Third day of the 9th Monaco Energy Boat Challenge
Third day of the 9th Monaco Energy Boat Challenge
Third day of the Monaco Energy Boat Challenge saw endurance events and speed records providing a spectacle at sea, while ashore a panel of experts gathered for the 3rd Monaco Hydrogen Working Group Round Table to discuss 'Unlocking hydrogen barriers in the maritime sector: port regulations & economic viability of projects'. It was organised with Monaco's Energy Transition Mission, the Prince Albert II of Monaco Foundation and Yacht Club de Monaco.
Today it was the turn of YCM's Vice-President Pierre Casiraghi, an experienced sailor and founder of Team Malizia, to go into the heart of the Village before boarding Vita Yacht: "Over a 100 years ago the first powerboat races took place in Monaco. I think it's important to have an event where the latest generation of eco-responsible boats and new propulsion systems can be developed and tested. Thanks to the Monaco Energy Boat Challenge, we can draw attention to the subject: people all over the world are here to compare how their boats perform against other teams. It boosts development of the sector and brings innovations that can then progress to the market".
Responsible energy the byword
Around 15 speakers gathered to take stock of progress in the hydrogen sector, its regulations and finance at the third edition of the round table which "combines private and public players" notes Annabelle Jaeger Seydoux, Director of Monaco's Energy Transition Mission who opened the discussions.
The market is ripe for exploitation: "Maritime transport represents 2 to 3% of global CO2 emissions. Several avenues are envisaged to decarbonise maritime transport," says Anne-Marie Perez, Director General of the Capenergies Cluster. "We have solutions based on hydrogen with several vectors: gaseous hydrogen, e-methane, methanol in liquid form and even ammonia (...)". Europe has also recently relaxed the criteria on correlation between carbon-free production of electricity and hydrogen. "It is a step in the right direction for production of carbon-free hydrogen as projects will be developed more quickly and easily. On the other hand regulations for ports are not really in place and that situation must be improved".
With regards to deployment of H2 projects, discussions are going well on constructing business models. "Monaco and its neighbouring towns are among destinations that could see hydrogen stations installed," says Adrien Zanoto, Managing Director of Hydrogen Infrastructure at Hype.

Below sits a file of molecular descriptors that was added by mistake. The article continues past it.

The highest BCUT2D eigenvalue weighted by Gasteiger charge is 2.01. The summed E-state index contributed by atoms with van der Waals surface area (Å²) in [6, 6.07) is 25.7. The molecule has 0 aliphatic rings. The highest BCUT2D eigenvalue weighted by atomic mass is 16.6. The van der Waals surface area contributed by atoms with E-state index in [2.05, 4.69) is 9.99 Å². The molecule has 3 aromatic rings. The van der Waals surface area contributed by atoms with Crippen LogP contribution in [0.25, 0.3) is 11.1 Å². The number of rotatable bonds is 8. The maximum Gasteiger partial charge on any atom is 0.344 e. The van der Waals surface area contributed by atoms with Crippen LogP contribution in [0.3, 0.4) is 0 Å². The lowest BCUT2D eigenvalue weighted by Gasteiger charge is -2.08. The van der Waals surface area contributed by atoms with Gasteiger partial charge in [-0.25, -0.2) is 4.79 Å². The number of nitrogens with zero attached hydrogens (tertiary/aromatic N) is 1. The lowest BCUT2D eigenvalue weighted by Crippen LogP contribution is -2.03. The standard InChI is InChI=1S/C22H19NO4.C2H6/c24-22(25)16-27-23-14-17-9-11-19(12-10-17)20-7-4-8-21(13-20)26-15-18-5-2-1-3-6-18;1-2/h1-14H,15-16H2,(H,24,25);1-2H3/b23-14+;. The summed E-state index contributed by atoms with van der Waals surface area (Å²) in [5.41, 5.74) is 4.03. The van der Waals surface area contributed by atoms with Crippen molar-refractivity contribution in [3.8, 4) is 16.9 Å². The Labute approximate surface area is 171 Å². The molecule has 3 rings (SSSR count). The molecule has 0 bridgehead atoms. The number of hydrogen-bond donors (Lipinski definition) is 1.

In view of growing demand, there are avenues that could become a reality. "Some 800 owners are currently waiting to move on hydrogen solutions. What's holding back the final signature on orders is the ability to obtain supplies," explains Jérémie Lagarrigue, CEO of EODev. Infrastructure is therefore crucial if this ecosystem is to expand, particularly with regards delivery. "We have proposed a floating station and will soon announce a hydrogen framework that will be able to store hydrogen at nearly 700 bar. With this facility, we'll be able to connect our generators and produce electricity and give a boost to hydrogen mobility," continues the man who is also Jury president of this 9th Monaco Energy Boat Challenge.
While the light may seem to be green, it's important to stress that "many technologies already exist and are on the market but now we must move on to the industrialisation phase," says Maud Augeai, Development Manager France, Lhyfe.
Understanding finance for deploying H2 projects is also key. According to Ivan Pavlovic, Executive Director and expert in the energy transition at Natixis, emerging business and finance models differ depending on whether they are regional or global projects and banks have a different view depending on the project.